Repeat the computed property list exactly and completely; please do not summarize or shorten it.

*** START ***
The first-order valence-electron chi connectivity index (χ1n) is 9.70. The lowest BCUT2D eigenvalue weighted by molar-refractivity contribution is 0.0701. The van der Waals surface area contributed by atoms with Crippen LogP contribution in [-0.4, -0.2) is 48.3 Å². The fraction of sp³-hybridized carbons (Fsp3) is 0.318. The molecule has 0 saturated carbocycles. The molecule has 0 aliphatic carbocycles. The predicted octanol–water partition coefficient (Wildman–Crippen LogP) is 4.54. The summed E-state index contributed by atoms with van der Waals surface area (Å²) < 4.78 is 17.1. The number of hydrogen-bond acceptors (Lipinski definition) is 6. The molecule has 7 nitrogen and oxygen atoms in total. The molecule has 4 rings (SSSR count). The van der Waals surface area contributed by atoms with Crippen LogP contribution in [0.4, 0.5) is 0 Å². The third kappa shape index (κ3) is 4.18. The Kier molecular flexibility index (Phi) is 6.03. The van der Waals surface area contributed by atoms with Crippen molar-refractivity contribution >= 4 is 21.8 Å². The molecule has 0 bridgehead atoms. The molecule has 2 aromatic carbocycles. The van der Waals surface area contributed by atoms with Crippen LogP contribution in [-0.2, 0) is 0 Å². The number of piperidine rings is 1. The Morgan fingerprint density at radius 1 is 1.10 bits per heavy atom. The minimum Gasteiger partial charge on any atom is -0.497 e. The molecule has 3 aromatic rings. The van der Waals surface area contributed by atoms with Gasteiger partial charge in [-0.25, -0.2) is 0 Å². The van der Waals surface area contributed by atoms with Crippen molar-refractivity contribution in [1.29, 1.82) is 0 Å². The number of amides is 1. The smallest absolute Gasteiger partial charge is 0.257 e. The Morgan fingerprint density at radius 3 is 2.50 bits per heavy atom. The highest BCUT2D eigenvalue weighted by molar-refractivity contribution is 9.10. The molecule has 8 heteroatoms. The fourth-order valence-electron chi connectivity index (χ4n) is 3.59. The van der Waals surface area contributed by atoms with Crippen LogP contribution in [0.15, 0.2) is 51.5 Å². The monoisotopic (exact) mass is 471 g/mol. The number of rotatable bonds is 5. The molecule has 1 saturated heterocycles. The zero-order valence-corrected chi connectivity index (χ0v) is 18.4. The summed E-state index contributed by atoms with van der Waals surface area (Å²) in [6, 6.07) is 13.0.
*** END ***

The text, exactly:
The first-order valence-electron chi connectivity index (χ1n) is 9.70. The lowest BCUT2D eigenvalue weighted by molar-refractivity contribution is 0.0701. The van der Waals surface area contributed by atoms with Crippen LogP contribution in [-0.4, -0.2) is 48.3 Å². The fraction of sp³-hybridized carbons (Fsp3) is 0.318. The molecule has 0 saturated carbocycles. The molecule has 0 aliphatic carbocycles. The predicted octanol–water partition coefficient (Wildman–Crippen LogP) is 4.54. The summed E-state index contributed by atoms with van der Waals surface area (Å²) < 4.78 is 17.1. The number of hydrogen-bond acceptors (Lipinski definition) is 6. The molecule has 7 nitrogen and oxygen atoms in total. The molecule has 4 rings (SSSR count). The van der Waals surface area contributed by atoms with Crippen LogP contribution in [0.4, 0.5) is 0 Å². The third kappa shape index (κ3) is 4.18. The Kier molecular flexibility index (Phi) is 6.03. The van der Waals surface area contributed by atoms with Crippen molar-refractivity contribution >= 4 is 21.8 Å². The molecule has 0 bridgehead atoms. The molecule has 2 aromatic carbocycles. The van der Waals surface area contributed by atoms with Crippen LogP contribution in [-0.2, 0) is 0 Å². The number of piperidine rings is 1. The Morgan fingerprint density at radius 1 is 1.10 bits per heavy atom. The minimum Gasteiger partial charge on any atom is -0.497 e. The molecule has 3 aromatic rings. The van der Waals surface area contributed by atoms with Gasteiger partial charge in [-0.25, -0.2) is 0 Å². The van der Waals surface area contributed by atoms with Crippen molar-refractivity contribution in [1.29, 1.82) is 0 Å². The number of amides is 1. The smallest absolute Gasteiger partial charge is 0.257 e. The Morgan fingerprint density at radius 3 is 2.50 bits per heavy atom. The highest BCUT2D eigenvalue weighted by molar-refractivity contribution is 9.10. The molecule has 8 heteroatoms. The fourth-order valence-electron chi connectivity index (χ4n) is 3.59. The van der Waals surface area contributed by atoms with Crippen LogP contribution in [0.15, 0.2) is 51.5 Å². The monoisotopic (exact) mass is 471 g/mol. The number of rotatable bonds is 5. The molecule has 1 saturated heterocycles. The zero-order valence-corrected chi connectivity index (χ0v) is 18.4. The summed E-state index contributed by atoms with van der Waals surface area (Å²) in [6, 6.07) is 13.0.